President Obama’s Nobel Peace Prize Acceptance Speech
10 December, 2009, Oslo, Norway
Barack Obama is the 44th and current president of the United States and the first black president in American history. As a youngster, Obama was intelligent and eager to learn; traits that helped him obtain a scholarship to a private school from fifth grade until his graduation from high school.
To the surprise of many, Obama was awarded the Nobel Peace Prize soon after becoming president. In his acceptance speech, he acknowledged the irony of the award being given to the president of a country in the midst of several wars and spoke of his vision for world peace.
“I receive this honor with deep gratitude and great humility. It is an award that speaks to our highest aspirations that for all the cruelty and hardship of our world, we are not mere prisoners of fate. Our actions matter, and can bend history in the direction of justice.
And yet I would be remiss if I did not acknowledge the considerable controversy that your generous decision has generated. In part, this is because I am at the beginning, and not the end, of my labors on the world stage. Compared to some of the giants of history who have received this prize my accomplishments are slight. And then there are the men and women around the world who have been jailed and beaten in the pursuit of justice; those who toil in humanitarian organizations to relieve suffering; the unrecognized millions whose quiet acts of courage and compassion inspire even the most hardened of cynics. But perhaps the most profound issue surrounding my receipt of this prize is the fact that I am the Commander-in-Chief of a nation in the midst of two wars.
I do not bring with me today a definitive solution to the problems of war. What I do know is that meeting these challenges will require the same vision, hard work and persistence as those men and women who acted so boldly decades ago. And it will require us to think in new ways about the notions of just war and the imperatives of a just peace.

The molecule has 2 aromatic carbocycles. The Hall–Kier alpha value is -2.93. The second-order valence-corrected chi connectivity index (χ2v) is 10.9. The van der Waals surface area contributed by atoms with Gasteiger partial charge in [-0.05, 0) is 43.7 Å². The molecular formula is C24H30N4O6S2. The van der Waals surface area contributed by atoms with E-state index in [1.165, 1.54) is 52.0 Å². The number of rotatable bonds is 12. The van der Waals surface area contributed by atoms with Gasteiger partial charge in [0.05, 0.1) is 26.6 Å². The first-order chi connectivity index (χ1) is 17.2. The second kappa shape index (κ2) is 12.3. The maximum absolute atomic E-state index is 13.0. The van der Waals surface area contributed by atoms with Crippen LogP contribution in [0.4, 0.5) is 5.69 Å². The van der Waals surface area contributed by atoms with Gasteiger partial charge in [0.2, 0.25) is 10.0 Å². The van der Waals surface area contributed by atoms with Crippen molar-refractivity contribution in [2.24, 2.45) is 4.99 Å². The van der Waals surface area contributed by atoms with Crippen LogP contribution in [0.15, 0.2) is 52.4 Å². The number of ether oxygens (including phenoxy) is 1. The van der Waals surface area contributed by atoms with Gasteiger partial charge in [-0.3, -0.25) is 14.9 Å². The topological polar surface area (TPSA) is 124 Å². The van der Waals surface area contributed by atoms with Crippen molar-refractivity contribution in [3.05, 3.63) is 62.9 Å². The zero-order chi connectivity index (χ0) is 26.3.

Let me now speak of three ways that we can build a just and lasting peace.
First, in dealing with those nations that break rules and laws, I believe that we must develop alternatives to violence that are tough enough to change behavior for if we want a lasting peace, then the words of the international community must mean something. Those regimes that break the rules must be held accountable. Sanctions must exact a real price.
This brings me to a second point- the nature of the peace that we seek. For peace is not merely the absence of visible conflict. Only a just peace based upon the inherent rights and dignity of every individual can truly be lasting. And yet all too often, these words are ignored. In some countries, the failure to uphold human rights is excused by the false suggestion that these are Western principles, foreign to local cultures or stages of a nation’s development.
Third, a just peace includes not only civil and political rights, it must encompass economic security and opportunity. For true peace is not just freedom from fear, but freedom from want.”
Since giving this speech, Barack Obama has taken some positive steps to remedy several wrongs done by the United States in the 21st century, namely reduction of the American military presence in Afghanistan and repeated efforts to shut down the notorious Guantanamo Bay prisoner detention camp.
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